Coding sequences plus intron/exon boundaries of 2012 regions from 154 genes (396kB; Table 2, Supplemental Table S1) and 57 off-target control regions (84kB) were designed and captured with Haloplex platform (Agilent Technologies, Ratingen, Germany). Illumina HiSeq NGS (Illumina, San Diego, USA) was used for sequencing and reads were aligned against the reference genome (GRCh37/hg19). Variants were called using NextGene (Softgenetics, State College, USA), SureCall software packages (Agilent Technologies, Ratingen, Germany) plus manual checking, which resulted in 0% false positives (confirmed by Sanger analyses) and in the successful detection of all re- sequenced pathogenic MMR mutations suitable to be detected (Supplemental Methods). Sanger sequencing was performed using BigDye Termination v.1.1. (Life Technologies, Bleiswijk, Netherlands). Detailed descriptions of the gene-panel design, capture, library preparation, NGS, variant calling and quality controls are given in Supplemental Methods. The dbSNP142 - The National Center for Biotechnology Information (NCBI) was used to identify deposited polymorphisms and variants.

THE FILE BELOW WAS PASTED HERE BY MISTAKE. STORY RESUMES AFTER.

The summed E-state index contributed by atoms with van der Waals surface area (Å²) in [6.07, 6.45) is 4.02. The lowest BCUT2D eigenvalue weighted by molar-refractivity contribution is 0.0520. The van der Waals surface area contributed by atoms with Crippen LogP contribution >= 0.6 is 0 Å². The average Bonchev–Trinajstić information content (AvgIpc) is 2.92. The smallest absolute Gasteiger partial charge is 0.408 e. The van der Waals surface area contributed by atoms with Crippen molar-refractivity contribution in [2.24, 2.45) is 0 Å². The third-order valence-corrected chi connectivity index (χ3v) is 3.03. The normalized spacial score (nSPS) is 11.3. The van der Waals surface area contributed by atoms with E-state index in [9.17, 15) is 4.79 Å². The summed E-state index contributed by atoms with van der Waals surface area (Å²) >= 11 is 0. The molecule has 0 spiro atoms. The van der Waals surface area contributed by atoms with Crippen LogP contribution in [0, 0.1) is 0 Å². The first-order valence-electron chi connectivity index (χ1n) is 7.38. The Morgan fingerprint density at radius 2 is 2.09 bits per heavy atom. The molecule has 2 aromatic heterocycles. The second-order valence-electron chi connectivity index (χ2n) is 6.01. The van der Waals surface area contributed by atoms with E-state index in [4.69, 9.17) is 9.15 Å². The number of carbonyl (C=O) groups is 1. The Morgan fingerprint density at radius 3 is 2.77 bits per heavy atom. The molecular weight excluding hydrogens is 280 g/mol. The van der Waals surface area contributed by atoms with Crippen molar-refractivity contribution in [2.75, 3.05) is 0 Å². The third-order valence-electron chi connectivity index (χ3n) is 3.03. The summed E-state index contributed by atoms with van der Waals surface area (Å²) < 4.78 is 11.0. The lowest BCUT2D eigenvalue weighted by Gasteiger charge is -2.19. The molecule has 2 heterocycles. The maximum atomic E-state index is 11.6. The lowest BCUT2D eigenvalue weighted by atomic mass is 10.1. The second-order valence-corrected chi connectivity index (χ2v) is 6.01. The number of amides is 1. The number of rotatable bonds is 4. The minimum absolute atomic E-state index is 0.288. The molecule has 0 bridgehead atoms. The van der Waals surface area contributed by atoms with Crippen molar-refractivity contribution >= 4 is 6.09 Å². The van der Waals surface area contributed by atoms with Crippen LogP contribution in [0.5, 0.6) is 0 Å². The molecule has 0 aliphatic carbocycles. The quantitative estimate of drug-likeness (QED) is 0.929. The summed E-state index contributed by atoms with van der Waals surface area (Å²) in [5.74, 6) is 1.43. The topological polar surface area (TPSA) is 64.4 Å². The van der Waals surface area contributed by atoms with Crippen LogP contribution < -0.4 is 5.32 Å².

Immunohistochemistry, confocal laser scanning microscopy (CLSM) and LOH